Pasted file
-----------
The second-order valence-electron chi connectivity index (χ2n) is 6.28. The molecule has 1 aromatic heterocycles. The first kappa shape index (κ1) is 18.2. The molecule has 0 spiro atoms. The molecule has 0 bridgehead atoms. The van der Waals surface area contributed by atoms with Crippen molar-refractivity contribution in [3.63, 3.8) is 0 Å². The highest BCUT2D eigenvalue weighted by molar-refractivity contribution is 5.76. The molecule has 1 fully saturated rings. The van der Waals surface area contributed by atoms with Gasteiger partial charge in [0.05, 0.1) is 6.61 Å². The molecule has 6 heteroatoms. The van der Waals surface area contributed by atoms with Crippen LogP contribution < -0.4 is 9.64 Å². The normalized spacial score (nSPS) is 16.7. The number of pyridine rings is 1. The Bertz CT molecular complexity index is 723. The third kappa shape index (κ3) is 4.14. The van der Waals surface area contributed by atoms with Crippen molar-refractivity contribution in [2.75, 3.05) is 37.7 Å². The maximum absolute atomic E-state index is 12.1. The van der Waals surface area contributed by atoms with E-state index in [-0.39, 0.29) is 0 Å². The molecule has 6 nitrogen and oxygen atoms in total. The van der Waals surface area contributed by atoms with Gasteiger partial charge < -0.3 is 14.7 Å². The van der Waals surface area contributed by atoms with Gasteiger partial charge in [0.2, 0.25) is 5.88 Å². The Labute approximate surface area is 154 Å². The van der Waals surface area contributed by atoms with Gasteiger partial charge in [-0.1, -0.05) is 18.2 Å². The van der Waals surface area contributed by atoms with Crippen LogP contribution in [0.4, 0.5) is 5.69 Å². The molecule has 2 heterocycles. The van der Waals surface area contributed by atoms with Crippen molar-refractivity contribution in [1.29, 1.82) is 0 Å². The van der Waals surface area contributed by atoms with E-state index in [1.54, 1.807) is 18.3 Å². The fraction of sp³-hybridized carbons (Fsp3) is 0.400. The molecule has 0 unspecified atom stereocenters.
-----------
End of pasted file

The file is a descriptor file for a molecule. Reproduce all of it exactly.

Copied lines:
The second-order valence-electron chi connectivity index (χ2n) is 6.28. The molecule has 1 aromatic heterocycles. The first kappa shape index (κ1) is 18.2. The molecule has 0 spiro atoms. The molecule has 0 bridgehead atoms. The van der Waals surface area contributed by atoms with Crippen molar-refractivity contribution in [3.63, 3.8) is 0 Å². The highest BCUT2D eigenvalue weighted by molar-refractivity contribution is 5.76. The molecule has 1 fully saturated rings. The van der Waals surface area contributed by atoms with Gasteiger partial charge in [0.05, 0.1) is 6.61 Å². The molecule has 6 heteroatoms. The van der Waals surface area contributed by atoms with Crippen LogP contribution < -0.4 is 9.64 Å². The normalized spacial score (nSPS) is 16.7. The number of pyridine rings is 1. The Bertz CT molecular complexity index is 723. The third kappa shape index (κ3) is 4.14. The van der Waals surface area contributed by atoms with Crippen molar-refractivity contribution in [2.75, 3.05) is 37.7 Å². The maximum absolute atomic E-state index is 12.1. The van der Waals surface area contributed by atoms with E-state index in [-0.39, 0.29) is 0 Å². The molecule has 6 nitrogen and oxygen atoms in total. The van der Waals surface area contributed by atoms with Gasteiger partial charge < -0.3 is 14.7 Å². The van der Waals surface area contributed by atoms with Gasteiger partial charge in [0.2, 0.25) is 5.88 Å². The Labute approximate surface area is 154 Å². The van der Waals surface area contributed by atoms with Gasteiger partial charge in [-0.1, -0.05) is 18.2 Å². The van der Waals surface area contributed by atoms with Crippen LogP contribution in [0.4, 0.5) is 5.69 Å². The molecule has 2 heterocycles. The van der Waals surface area contributed by atoms with Crippen molar-refractivity contribution in [1.29, 1.82) is 0 Å². The van der Waals surface area contributed by atoms with E-state index in [1.54, 1.807) is 18.3 Å². The fraction of sp³-hybridized carbons (Fsp3) is 0.400. The molecule has 0 unspecified atom stereocenters.